There is a trade-off between verifying passwords on the client-side versus on the server-side. Verifying passwords client-side of course means doing the computations on the VerneMQ broker and this takes away resources from other tasks such as routing messages. With hashing functions such as bcrypt which are designed specifically to be slow (proportional to the number of rounds) in order to make brute-force attacks infeasible, this can become a problem. For example, if verifying a password with bcrypt takes 0.5 seconds then on a single threaded core 2 verifications/second are possible and using 4 single threaded cores 8 verifications/second. So, the number of rounds/security paramenters have a direct impact on the max number of verifications/second and hence also the maximum arrival rate of new clients per second.

For each database it is specified which password verification mechanisms are available and if they are client-side or server-side.

PostgreSQL

To enable PostgreSQL authentication and authorization the following need to be configured in the vernemq.conf file:

vmq_diversity.auth_postgres.enabled = on
vmq_diversity.postgres.host = 127.0.0.1
vmq_diversity.postgres.port = 5432
vmq_diversity.postgres.user = vernemq
vmq_diversity.postgres.password = vernemq
vmq_diversity.postgres.database = vernemq_db
vmq_diversity.postgres.password_hash_method = crypt

PostgreSQL hashing methods:

method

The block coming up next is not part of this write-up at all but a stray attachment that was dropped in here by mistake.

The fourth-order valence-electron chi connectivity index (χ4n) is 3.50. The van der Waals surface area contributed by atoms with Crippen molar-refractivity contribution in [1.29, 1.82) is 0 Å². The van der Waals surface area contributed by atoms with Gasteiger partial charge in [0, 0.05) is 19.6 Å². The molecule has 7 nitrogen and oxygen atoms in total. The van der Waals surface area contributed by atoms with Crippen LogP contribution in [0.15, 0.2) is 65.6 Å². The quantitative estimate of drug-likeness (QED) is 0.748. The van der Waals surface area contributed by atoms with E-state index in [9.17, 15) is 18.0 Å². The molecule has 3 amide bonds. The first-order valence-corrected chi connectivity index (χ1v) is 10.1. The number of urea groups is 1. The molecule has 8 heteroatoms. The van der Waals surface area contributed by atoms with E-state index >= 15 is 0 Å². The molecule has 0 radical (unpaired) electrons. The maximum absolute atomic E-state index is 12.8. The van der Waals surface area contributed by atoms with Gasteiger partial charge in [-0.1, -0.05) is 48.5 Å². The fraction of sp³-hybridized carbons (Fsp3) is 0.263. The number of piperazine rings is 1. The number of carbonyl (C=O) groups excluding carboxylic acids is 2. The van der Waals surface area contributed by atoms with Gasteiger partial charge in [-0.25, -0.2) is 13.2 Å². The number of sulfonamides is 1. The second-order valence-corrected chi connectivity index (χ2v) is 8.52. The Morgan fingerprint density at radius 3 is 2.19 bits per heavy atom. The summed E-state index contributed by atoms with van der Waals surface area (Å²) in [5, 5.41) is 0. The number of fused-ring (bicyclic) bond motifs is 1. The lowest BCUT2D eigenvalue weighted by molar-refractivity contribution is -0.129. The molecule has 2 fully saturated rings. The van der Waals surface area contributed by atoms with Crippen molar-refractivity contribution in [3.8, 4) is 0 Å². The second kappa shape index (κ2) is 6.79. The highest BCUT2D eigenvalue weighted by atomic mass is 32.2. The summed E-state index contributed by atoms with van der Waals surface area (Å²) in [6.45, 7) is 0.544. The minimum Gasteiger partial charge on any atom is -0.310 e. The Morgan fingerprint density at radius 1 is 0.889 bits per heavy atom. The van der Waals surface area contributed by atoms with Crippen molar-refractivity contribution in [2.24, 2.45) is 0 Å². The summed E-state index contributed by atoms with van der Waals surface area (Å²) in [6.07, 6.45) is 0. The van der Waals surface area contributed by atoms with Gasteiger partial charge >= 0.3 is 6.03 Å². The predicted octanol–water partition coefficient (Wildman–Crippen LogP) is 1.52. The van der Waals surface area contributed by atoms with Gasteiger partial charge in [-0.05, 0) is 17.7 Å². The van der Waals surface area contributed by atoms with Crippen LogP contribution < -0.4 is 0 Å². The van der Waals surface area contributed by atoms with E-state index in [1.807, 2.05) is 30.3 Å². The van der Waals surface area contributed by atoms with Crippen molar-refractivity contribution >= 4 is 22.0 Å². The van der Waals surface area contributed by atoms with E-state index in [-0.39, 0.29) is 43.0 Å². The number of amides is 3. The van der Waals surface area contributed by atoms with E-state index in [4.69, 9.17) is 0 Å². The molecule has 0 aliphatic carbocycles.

client-side

server-side

bcrypt

crypt

The following SQL DDL must be applied, the pgcrypto extension is required if using the server-side crypt hashing method:

CREATE EXTENSION pgcrypto;
CREATE TABLE vmq_auth_acl
(
mountpoint character varying(10) NOT NULL,
client_id character varying(128) NOT NULL,
username character varying(128) NOT NULL,
password character varying(128),
publish_acl json,
subscribe_acl json,
CONSTRAINT vmq_auth_acl_primary_key PRIMARY KEY (mountpoint, client_id, username)
);

To enter new ACL entries use a query similar to the following:

WITH x AS (
SELECT
''::text AS mountpoint,
'test-client'::text AS client_id,
'test-user'::text AS username,
'123'::text AS password,
gen_salt('bf')::text AS salt,
'[{"pattern": "a/b/c"}, {"pattern": "c/b/#"}]'::json AS publish_acl,
'[{"pattern": "a/b/c"}, {"pattern": "c/b/#"}]'::json AS subscribe_acl
)
INSERT INTO vmq_auth_acl (mountpoint, client_id, username, password, publish_acl, subscribe_acl)
SELECT
x.mountpoint,
x.client_id,
x.username,
crypt(x.password, x.salt),
publish_acl,
subscribe_acl
FROM x;

CockroachDB

To enable PostgreSQL authentication and authorization the following need to be configured in the vernemq.conf file:

vmq_diversity.auth_cockroachdb.enabled = on
vmq_diversity.cockroachdb.host = 127.0.0.1
vmq_diversity.cockroachdb.port = 26257
vmq_diversity.cockroachdb.user = vernemq
vmq_diversity.cockroachdb.password = vernemq
vmq_diversity.cockroachdb.database = vernemq_db
vmq_diversity.cockroachdb.ssl = on
vmq_diversity.cockroachdb.password_hash_method = bcrypt

Notice that if the CockroachDB installation is secure, then TLS is required. If using an insecure installation without TLS, then vmq_diversity.cockroachdb.ssl can be set to off.

CockroachDB hashing methods:

method

client-side

server-side

bcrypt

sha256

The following SQL DDL must be applied:

CREATE TABLE vmq_auth_acl
(
mountpoint character varying(10) NOT NULL,
client_id character varying(128) NOT NULL,
username character varying(128) NOT NULL,
password character varying(128),
publish_acl json,
subscribe_acl json,
CONSTRAINT vmq_auth_acl_primary_key PRIMARY KEY (mountpoint, client_id, username)
);

To enter new ACL entries use a query similar to the following, the example is for the bcrypt hashing method:

WITH x AS (
SELECT
''::text AS mountpoint,
'test-client1'::text AS client_id,
'test-user1'::text AS username,